The ongoing challenges faced by Chinese property giants, including Evergrande Group, are posing a significant threat to President Xi Jinping’s efforts to resolve the country’s housing crisis. Despite recent government measures to boost housing demand, a series of negative headlines, including Evergrande revisiting its debt restructuring plan and detained former executives, have raised doubts about the authorities’ unified approach to stabilise the property market. This turmoil comes at a critical time, as Chinese developers were hoping for a revival in home sales during the upcoming Golden Week holiday period. The situation reflects the fragility of the property market and its impact on China’s economic recovery.
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Teetering China Property Giants Undercut Xi’s Revival Push
By Bloomberg News
Fresh drama at property developers including China Evergrande Group is jeopardizing President Xi Jinping’s latest efforts to end the housing crisis.
Just as China enters a key holiday sales season, a raft of headlines are weighing on already-frail confidence in the property market. Evergrande said it has to revisit its debt restructuring plan and a unit missed a yuan bond payment. Former executives at the defaulted real estate giant have been detained, Caixin reported. Meanwhile, China Oceanwide Holdings Ltd. said it is facing liquidation and Country Garden Holdings Co. is still trying to avoid a potential default.
The news, which contrasts with a slew of recent government measures to prop up housing demand, has fueled investor confusion over whether authorities have a unified plan to stabilize the market. It couldn’t come at worse time for Chinese developers counting on the upcoming Golden Week holiday period to spark a long-awaited revival in home sales.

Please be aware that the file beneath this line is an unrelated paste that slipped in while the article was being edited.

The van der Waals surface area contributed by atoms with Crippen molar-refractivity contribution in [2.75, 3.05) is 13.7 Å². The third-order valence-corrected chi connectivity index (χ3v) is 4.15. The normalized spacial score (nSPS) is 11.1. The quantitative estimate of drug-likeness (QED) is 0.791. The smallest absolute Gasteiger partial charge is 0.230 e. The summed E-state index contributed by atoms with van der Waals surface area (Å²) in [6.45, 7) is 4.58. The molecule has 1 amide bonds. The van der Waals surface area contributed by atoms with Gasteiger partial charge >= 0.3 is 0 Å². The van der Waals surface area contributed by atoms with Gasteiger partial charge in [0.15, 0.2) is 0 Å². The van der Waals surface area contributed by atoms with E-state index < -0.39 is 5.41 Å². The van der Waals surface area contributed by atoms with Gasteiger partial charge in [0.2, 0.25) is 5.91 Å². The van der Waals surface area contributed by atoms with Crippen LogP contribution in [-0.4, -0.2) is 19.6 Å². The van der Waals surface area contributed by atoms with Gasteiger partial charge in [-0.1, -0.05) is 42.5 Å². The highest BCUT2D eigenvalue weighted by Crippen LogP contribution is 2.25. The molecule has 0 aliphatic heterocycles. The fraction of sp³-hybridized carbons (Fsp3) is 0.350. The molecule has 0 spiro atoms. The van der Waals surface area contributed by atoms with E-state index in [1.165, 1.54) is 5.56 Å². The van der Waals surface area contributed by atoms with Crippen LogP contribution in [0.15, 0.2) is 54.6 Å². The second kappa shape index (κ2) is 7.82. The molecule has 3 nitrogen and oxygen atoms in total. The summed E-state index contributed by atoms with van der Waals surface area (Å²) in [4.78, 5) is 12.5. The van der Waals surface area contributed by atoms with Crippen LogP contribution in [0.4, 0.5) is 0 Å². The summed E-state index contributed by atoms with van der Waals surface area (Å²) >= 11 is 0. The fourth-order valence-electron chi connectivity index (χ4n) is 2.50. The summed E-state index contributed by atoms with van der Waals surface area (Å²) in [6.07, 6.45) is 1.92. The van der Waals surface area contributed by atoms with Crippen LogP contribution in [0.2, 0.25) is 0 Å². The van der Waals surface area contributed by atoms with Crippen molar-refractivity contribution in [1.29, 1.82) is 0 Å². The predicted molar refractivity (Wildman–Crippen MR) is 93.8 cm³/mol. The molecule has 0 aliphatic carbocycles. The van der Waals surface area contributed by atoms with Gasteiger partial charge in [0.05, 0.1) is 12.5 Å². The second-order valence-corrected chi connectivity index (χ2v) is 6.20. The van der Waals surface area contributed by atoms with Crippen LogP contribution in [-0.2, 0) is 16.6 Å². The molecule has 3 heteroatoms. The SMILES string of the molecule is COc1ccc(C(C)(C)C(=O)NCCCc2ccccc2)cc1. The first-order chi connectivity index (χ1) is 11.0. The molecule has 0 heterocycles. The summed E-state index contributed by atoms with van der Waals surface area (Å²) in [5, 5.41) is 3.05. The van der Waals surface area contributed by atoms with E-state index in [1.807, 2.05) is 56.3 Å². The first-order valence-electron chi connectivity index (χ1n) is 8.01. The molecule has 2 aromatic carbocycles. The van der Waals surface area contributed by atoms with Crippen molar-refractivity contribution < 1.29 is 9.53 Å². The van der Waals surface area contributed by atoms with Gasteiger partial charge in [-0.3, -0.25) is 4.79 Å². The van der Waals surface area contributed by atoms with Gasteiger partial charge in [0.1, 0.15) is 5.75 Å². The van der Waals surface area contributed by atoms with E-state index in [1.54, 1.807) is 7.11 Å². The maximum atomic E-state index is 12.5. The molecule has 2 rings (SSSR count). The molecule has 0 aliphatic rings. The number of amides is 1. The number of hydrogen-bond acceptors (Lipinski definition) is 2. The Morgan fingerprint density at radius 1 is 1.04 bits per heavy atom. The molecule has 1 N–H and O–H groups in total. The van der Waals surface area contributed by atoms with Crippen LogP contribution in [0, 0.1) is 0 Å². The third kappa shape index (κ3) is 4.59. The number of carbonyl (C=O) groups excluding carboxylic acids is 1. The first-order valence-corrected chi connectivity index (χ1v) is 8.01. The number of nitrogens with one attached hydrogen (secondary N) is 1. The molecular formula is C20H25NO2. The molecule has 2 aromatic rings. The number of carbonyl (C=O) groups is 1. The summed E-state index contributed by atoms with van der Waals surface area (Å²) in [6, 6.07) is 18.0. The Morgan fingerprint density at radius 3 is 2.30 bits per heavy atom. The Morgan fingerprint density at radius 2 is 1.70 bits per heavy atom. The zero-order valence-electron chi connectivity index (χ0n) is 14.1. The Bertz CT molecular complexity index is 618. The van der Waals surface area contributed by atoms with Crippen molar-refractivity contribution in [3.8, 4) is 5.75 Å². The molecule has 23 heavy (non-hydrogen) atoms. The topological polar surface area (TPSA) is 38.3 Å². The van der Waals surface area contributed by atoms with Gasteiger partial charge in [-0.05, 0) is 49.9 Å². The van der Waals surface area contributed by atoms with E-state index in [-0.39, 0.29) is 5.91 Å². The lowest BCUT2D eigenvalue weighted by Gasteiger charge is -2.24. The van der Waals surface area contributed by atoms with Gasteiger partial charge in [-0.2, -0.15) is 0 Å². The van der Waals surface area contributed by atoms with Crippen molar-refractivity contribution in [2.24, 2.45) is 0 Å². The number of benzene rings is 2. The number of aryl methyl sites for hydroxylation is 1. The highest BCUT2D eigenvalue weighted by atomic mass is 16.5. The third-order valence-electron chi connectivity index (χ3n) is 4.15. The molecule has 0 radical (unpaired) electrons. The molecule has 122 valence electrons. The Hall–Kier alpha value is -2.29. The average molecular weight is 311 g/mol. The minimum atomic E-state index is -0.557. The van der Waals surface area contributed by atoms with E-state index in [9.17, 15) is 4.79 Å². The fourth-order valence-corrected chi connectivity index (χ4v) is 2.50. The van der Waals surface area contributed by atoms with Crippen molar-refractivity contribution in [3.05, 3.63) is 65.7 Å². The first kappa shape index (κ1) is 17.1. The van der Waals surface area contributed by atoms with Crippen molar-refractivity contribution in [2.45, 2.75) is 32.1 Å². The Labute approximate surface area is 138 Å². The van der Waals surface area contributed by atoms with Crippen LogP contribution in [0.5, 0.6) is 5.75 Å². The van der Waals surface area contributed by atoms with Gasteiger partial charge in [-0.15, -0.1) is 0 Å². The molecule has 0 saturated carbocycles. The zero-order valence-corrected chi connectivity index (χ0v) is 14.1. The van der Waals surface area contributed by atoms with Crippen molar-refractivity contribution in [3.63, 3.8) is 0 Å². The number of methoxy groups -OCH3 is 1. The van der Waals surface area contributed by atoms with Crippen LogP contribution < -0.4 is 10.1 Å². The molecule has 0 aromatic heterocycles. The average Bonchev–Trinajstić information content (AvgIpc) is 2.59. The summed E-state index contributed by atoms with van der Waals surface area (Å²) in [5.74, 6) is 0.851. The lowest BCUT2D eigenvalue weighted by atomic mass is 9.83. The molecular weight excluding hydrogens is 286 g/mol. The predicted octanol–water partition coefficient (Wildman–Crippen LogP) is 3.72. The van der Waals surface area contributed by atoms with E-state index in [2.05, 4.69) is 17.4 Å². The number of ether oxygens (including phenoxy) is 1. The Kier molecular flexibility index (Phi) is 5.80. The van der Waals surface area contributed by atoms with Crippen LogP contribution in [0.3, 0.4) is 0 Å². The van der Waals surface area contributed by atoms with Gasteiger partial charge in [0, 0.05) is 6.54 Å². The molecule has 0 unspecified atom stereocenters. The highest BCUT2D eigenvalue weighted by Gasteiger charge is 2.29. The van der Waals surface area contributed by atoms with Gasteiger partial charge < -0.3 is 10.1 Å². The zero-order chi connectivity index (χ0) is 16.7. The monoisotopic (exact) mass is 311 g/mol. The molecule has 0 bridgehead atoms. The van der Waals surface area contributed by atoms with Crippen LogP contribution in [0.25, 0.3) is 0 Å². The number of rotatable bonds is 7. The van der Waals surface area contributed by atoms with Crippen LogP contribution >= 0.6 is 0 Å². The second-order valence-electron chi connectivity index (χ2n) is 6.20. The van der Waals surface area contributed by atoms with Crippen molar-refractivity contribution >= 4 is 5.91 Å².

“Any setback in the process will negatively affect the still very fragile market sentiment of almost all players in the sector and defeat the policy purpose,” said Zhi Wei Feng, a senior analyst at Loomis Sayles Investments Asia Pte.
A Bloomberg Intelligence gauge of Chinese developer shares fell 1.2% on Tuesday, a day after dropping the most this year as the crisis at Evergrande entered a new phase. The developer scrapped key creditor meetings and said it must rethink its debt overhaul plan, raising the risk of a liquidation of the nation’s most indebted builder.
On top of that, Caixin reported that Xia Haijun, an ex-chief executive officer of Evergrande, and Pan Darong, a former chief financial officer, have been detained by Chinese authorities.
The eight-day national holiday starting Friday is the centerpoint of the industry’s September-October busy season. The stakes are higher than ever this year, as the housing slowdown weighs on China’s economic recovery and developers that are struggling to refinance rely on cash from sales to meet debt obligations.
“Property sales this year have been very lackluster, so for most developers accelerating transactions in the two months will be especially crucial,” said Zhang Hongwei, founder of Jingjian Consulting, which advises real estate companies. If sales aren’t good enough by October, local governments will roll out more stimulus, Zhang added.
An easing of mortgage restrictions at the end of August triggered a spurt of home sales in larger cities that is already losing momentum. That’s prompting speculation policy makers will need to do more to revive sentiment which has been hammered by worries over unfinished apartments, falling property values, high unemployment and dwindling incomes.